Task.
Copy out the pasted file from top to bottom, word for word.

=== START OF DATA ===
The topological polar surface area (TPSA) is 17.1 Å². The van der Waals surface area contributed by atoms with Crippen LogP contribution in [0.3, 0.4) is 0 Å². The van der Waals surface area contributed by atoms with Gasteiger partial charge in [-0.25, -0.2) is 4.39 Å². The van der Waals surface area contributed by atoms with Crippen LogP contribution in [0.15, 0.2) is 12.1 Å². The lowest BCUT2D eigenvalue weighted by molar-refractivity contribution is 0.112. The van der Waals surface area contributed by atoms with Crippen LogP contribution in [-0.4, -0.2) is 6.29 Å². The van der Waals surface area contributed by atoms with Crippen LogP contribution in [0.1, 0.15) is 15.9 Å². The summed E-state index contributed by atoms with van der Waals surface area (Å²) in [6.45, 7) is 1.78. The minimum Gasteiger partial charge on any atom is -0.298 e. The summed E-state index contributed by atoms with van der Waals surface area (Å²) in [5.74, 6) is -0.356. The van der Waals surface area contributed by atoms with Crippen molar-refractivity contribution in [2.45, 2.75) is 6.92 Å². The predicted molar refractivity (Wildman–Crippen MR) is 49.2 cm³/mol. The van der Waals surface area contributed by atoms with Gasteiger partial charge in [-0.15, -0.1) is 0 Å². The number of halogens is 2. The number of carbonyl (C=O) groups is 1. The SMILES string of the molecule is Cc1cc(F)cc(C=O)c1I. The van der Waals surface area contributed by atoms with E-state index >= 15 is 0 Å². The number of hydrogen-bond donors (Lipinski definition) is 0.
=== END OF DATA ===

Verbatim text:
The topological polar surface area (TPSA) is 17.1 Å². The van der Waals surface area contributed by atoms with Crippen LogP contribution in [0.3, 0.4) is 0 Å². The van der Waals surface area contributed by atoms with Gasteiger partial charge in [-0.25, -0.2) is 4.39 Å². The van der Waals surface area contributed by atoms with Crippen LogP contribution in [0.15, 0.2) is 12.1 Å². The lowest BCUT2D eigenvalue weighted by molar-refractivity contribution is 0.112. The van der Waals surface area contributed by atoms with Crippen LogP contribution in [-0.4, -0.2) is 6.29 Å². The van der Waals surface area contributed by atoms with Crippen LogP contribution in [0.1, 0.15) is 15.9 Å². The summed E-state index contributed by atoms with van der Waals surface area (Å²) in [6.45, 7) is 1.78. The minimum Gasteiger partial charge on any atom is -0.298 e. The summed E-state index contributed by atoms with van der Waals surface area (Å²) in [5.74, 6) is -0.356. The van der Waals surface area contributed by atoms with Crippen molar-refractivity contribution in [2.45, 2.75) is 6.92 Å². The predicted molar refractivity (Wildman–Crippen MR) is 49.2 cm³/mol. The van der Waals surface area contributed by atoms with Gasteiger partial charge in [-0.15, -0.1) is 0 Å². The number of halogens is 2. The number of carbonyl (C=O) groups is 1. The SMILES string of the molecule is Cc1cc(F)cc(C=O)c1I. The van der Waals surface area contributed by atoms with E-state index >= 15 is 0 Å². The number of hydrogen-bond donors (Lipinski definition) is 0.